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April 16, 2012
Online and mobile banking create many front doors
"The vulnerability is the front door of the bank." I've heard that quote many times over the years. With online banking continuing to grow, and mobile being the latest channel to access bank accounts and services, the bank suddenly has many more "doors" to worry about.
An August 2011 Consumer Trends Survey by Fiserv shows that 79 million households use online banking, and businesses are following suit. With this kind of competitive environment, most banks must offer online or even mobile banking to stay relevant. As banks strive to remain relevant, they must also stay safe.
The Federal Financial Institutions Examination Council (FFIEC) published the timely Supplement to Authentication in an Internet Banking Environment in June 2011 to address electronic banking security. As financial institutions enter the mobile banking world, the FFIEC's guidance helps banks to protect against risk in electronic access channels. NACHA also recently reviewed its existing policies and operating rules to ensure it has similar helpful guidance for financial institutions originating ACH transactions in this increasingly connected environment.
Whether it's FFIEC guidance or NACHA rules, these five sound business practices can go a long way toward safe electronic banking, whether through the Internet or mobile channel.
Customer Awareness and Education is ongoing, and one-time notices are not as effective as repeated messages on specific security concerns. Describe potential threats in language understood by the average consumer and business. Consider requiring business customers to perform risk assessments around online banking access and practices.
Layered Security Programs include the practice of tailoring different security tools to the type of account and activity and establishing appropriate controls over account activities based on typical account use patterns. Stay up to date on new layered security technologies and regulatory requirements.
Effectiveness of Authentication Techniques—not all techniques are equally effective. Use complex device authentication methods. Change those methods as technology changes. And establish challenge questions that have answers not readily available on the Internet or through social media sites. Incorporate "red herring" questions into the challenge questions, and use different challenge questions in different sessions.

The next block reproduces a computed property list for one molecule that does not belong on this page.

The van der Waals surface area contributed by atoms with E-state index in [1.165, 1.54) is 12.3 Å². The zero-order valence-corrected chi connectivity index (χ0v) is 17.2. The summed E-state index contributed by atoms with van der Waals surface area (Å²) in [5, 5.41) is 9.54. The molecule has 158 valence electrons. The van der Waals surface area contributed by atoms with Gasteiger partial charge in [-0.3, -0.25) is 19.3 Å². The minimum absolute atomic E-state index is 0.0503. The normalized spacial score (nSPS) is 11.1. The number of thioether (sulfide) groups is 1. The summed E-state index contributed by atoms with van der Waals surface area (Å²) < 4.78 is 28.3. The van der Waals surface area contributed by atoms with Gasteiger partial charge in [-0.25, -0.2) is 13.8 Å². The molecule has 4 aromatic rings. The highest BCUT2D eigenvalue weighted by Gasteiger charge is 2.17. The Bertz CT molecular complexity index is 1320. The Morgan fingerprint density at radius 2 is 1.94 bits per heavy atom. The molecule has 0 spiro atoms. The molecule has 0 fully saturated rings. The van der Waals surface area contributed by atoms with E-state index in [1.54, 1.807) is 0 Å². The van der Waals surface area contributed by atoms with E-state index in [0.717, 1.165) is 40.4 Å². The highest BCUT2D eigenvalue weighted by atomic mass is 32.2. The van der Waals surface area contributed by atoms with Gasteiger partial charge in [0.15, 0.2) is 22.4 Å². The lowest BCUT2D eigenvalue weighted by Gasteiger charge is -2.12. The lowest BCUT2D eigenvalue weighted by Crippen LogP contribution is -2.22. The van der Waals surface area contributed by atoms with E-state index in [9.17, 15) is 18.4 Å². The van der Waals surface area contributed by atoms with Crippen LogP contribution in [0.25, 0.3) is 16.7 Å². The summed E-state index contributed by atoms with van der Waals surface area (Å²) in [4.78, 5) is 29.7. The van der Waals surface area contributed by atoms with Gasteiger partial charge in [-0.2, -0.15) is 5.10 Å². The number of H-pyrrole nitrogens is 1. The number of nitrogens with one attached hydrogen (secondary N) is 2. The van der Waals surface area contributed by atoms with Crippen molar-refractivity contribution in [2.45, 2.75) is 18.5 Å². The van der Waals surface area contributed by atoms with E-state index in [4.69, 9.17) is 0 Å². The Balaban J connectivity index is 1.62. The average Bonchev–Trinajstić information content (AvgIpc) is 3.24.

Customer Authentication for High-Risk Transactions applies to both consumer and business accounts. Monitor accounts for unusual and out-of-pattern transactions on a regular basis. Establish procedures to do something when out-of-pattern transactions are detected.
Risk Assessments and "know your customer" are basic concepts that apply to both consumer and business banking products. Assess threat and risk-related information regularly. Identify types of changes that trigger additional assessments. "One and done" doesn't keep pace in this fast-moving environment. Review experiences with incidents and learn from them. And develop response teams and playbooks to respond quickly to threats or incidents that require immediate action.
With Internet and now mobile banking growing by leaps and bounds, the vulnerability is no longer just the front door of the bank. Following these sound business practices—and it's hard to argue against them—can help to secure all openings from dangers lurking in cyberspace.
By Mary Kepler, director of the Retail Payments Risk Forum at the Atlanta Fed
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